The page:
Talking to Evangelicals About Climate Change

IN 2013, Sojourners commissioned a messaging study to contribute to the creation care movement—the Christian response to climate change. We polled nearly 1,100 people, oversampling for evangelical Christians, since evangelicals can be politically effective when activated on justice issues, as they have been on immigration, HIV/AIDS, and human trafficking.

Our goal was not only to learn evangelicals’ attitudes about climate change, but also to explore which messages are most compelling so we can better communicate on the issue and make an effective difference for God’s creation.

The first thing we learned was that many of the common stereotypes about evangelicals and climate change simply aren’t true. For one thing, the majority of evangelicals we surveyed (60 percent) agree that climate change is happening, and most say that human activity plays a role.

Second, one’s position on climate change is better predicted by political affiliation than by religion but, interestingly, evangelical Republicans are more likely to support action on climate change than non-evangelical Republicans. Young evangelicals are also more receptive to climate change messages than non-evangelical young people. And for those who don’t agree with us on climate change, there is a low level of certainty: Twenty-five percent of evangelicals are in the moveable middle, either “somewhat sure” that climate change isn’t happening or undecided. This means there’s a good chance that they already care, or that their opinion could be changed.

SO IF YOU have the opportunity to talk with someone about the greatest threat facing the health of God’s Earth and the people living on it, how do you have that conversation? To find out, we tested 10 different arguments in favor of taking action to reverse climate change.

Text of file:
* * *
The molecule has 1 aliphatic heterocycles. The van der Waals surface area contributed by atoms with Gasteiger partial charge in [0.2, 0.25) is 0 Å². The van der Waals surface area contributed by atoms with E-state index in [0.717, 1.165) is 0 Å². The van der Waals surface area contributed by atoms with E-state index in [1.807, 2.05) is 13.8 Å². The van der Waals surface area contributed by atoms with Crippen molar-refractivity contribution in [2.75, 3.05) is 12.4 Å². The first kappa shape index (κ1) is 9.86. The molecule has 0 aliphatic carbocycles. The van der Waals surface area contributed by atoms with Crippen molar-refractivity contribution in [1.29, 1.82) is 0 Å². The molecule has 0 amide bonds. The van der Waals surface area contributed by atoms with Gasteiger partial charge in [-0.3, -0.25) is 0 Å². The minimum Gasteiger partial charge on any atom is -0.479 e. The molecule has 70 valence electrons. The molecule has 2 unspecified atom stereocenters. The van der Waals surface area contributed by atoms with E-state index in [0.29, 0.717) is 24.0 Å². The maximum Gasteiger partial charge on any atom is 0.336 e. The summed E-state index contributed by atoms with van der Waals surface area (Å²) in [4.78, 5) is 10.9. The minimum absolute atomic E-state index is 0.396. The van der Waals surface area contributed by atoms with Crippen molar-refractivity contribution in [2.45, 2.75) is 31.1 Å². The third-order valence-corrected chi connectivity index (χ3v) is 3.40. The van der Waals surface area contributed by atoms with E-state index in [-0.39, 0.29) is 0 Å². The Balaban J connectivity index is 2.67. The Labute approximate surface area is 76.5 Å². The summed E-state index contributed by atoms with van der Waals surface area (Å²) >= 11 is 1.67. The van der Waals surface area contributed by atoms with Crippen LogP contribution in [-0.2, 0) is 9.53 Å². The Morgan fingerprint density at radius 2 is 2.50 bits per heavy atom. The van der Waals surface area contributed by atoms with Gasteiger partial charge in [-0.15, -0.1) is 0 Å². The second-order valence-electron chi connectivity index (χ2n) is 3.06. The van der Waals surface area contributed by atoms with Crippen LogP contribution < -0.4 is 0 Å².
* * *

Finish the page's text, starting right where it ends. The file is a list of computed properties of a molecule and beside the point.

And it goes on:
In the overall population surveyed, most people chose the science argument as their favorite (“97 percent of scientists agree that climate change is happening, humans are primarily responsible, and it will keep getting worse if nothing is done”). Evangelical Christians, on the other hand, tend not to lean on their own understanding (Proverbs 3:5), but turn first to scripture and to the moral issues at hand.

The evangelicals we surveyed didn’t discount the scientific argument, but their favorite statement was about doing the right thing: “We have a moral duty to take care of creation and preserve it for future generations.” Another moral and biblical argument is modeled after Jesus’ teachings—the idea that we have a moral obligation to care for “the least of these.” After a moral argument is put forth, evangelical Christians are much more receptive to the science.

Evangelicals, in general, were unimpressed by the commitment to climate action by military and religious leaders, or by the actions of polluting energy companies.

Those who are passionate about climate change might be tempted to throw every conceivable fact into the argument, but evangelicals tend to care most about their relationship with God and about repenting of sins and living out their values. So begin with those values and follow them up with a clear, confident case for the science. Tell them it’s our duty as Christians to care about this, that climate change is happening, that we’re the main cause, and that it will keep getting worse if we don’t act. And then continue to frame the discussion around how becoming a climate activist fits into Christian values.

Sometimes, nothing says it better than scripture. When we showed respondents a few Bible verses, evangelicals said that two in particular made the strongest case. Psalm 24:1 says it simply: “The earth is the Lord’s and all that is in it, the world, and those who live in it.” And Isaiah 24:5-6 has some harsh words for what we are doing to creation if we let climate change pollution continue unchecked: “The earth lies polluted under its inhabitants; for they have transgressed laws, violated the statutes, broken the everlasting covenant. Therefore a curse devours the earth, and its inhabitants suffer for their guilt.” 

Liz Schmitt is creation care campaign associate at Sojourners.

Image: Two partner trees coming together as plant roots shaped as an agreement handshake, Lightspring /

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